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Wed May 29, 2013
Local

Renowned Shreveport physician is still writing the book on genetic disorders

A Shreveport pediatrician who wrote the reference book on genetic disorders will turn 80 this summer. Dr. Harold Chen can barely carry his 2,200-page "Atlas of Genetic Diagnosis and Counseling." The second edition was published last year, divided into three volumes. Chen drops it on a desk with a thud.

Dr. Harold Chen's renowned genetics atlas is well worn at Shriners Hospital for Children in Shreveport. Chen, 79, is working on new chapters for the next edition.
Dr. Harold Chen's renowned genetics atlas is well worn at Shriners Hospital for Children in Shreveport. Chen, 79, is working on new chapters for the next edition.
Credit Kate Archer Kent

Chen has pared back his work some as a pediatrics professor at LSU School of Medicine in Shreveport and the go-to geneticist at Shriners Hospital for Children for more than 30 years. He’s still adding chapters to the atlas, and he hopes his publisher is on board with expanding it in the next edition. Flipping through it, the pages are covered with color photos – several thousand in all. He said a wealth of content came from cases he’s seen at Shriners over the years.

"Each chapter I have a basic defect, genetics and then about their features, and about how to make a diagnosis," Chen said, between seeing patients at Shriners.

Chen swoops into Shriners on a regular basis for day-long clinical rounds. He sees about 200 children a year, and he loves it. Shriners CEO Kim Green said families travel great distances to be seen by him.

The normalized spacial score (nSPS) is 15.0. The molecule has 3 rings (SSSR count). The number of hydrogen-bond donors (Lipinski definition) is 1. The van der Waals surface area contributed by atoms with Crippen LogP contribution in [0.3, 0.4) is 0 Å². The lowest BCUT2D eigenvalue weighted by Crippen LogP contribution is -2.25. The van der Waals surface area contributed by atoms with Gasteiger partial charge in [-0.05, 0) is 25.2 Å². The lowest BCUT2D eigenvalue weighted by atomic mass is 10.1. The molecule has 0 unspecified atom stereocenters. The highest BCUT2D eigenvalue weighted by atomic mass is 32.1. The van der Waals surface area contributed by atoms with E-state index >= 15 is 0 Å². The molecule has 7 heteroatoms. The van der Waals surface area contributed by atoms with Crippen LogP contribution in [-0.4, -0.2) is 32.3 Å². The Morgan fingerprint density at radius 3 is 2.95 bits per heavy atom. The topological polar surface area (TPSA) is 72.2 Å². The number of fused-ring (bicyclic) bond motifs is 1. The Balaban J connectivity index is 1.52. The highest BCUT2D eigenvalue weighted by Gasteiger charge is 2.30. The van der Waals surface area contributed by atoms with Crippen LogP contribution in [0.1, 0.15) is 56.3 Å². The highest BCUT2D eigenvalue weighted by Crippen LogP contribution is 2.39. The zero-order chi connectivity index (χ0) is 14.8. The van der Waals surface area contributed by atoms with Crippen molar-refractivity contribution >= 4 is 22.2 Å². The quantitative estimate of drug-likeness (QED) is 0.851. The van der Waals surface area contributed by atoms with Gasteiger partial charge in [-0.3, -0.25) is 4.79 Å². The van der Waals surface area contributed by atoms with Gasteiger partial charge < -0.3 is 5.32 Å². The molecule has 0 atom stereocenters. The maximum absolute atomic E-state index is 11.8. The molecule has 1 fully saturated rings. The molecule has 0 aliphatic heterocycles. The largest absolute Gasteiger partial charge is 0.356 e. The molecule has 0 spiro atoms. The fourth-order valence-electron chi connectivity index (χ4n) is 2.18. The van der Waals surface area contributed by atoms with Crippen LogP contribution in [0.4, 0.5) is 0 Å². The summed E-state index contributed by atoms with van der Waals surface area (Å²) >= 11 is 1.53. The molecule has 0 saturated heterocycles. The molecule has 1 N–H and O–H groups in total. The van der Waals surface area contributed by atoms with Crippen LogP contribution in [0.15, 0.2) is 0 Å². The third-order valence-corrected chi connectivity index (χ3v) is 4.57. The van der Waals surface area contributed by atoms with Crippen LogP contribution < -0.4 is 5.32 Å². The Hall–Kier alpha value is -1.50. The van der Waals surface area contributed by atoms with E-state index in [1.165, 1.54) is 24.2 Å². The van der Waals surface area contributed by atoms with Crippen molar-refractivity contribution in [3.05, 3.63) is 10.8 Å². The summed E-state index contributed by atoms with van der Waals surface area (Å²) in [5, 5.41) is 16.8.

"Because of Dr. Chen’s breadth of experience and knowledge, a lot of times questions that parents come in here with get answers, and that isn’t available at very many places in the world," Green said.

Chen lives part of the year in San Diego and works four months in Shreveport at the medical school and Shriners. If he’s slowing down, it’s hard to tell. In San Diego, he fields regular queries from medical school residents who want his opinion because invariably he knows.

"Sometimes just looking at it I can tell what the diagnosis is, right there. So most people call me, and say, Have Chen look at it, he’ll tell you. But that’s not always the case. It's a little exaggerated," Chen said with a laugh.

Chen plans to keep working as long as he feels he's making a contribution. He’ll finish up a month-long stint in Shreveport on Saturday. He wishes his atlas was more moderately priced, but he gives chapters to families when making a diagnosis. He said, they can learn from it, too.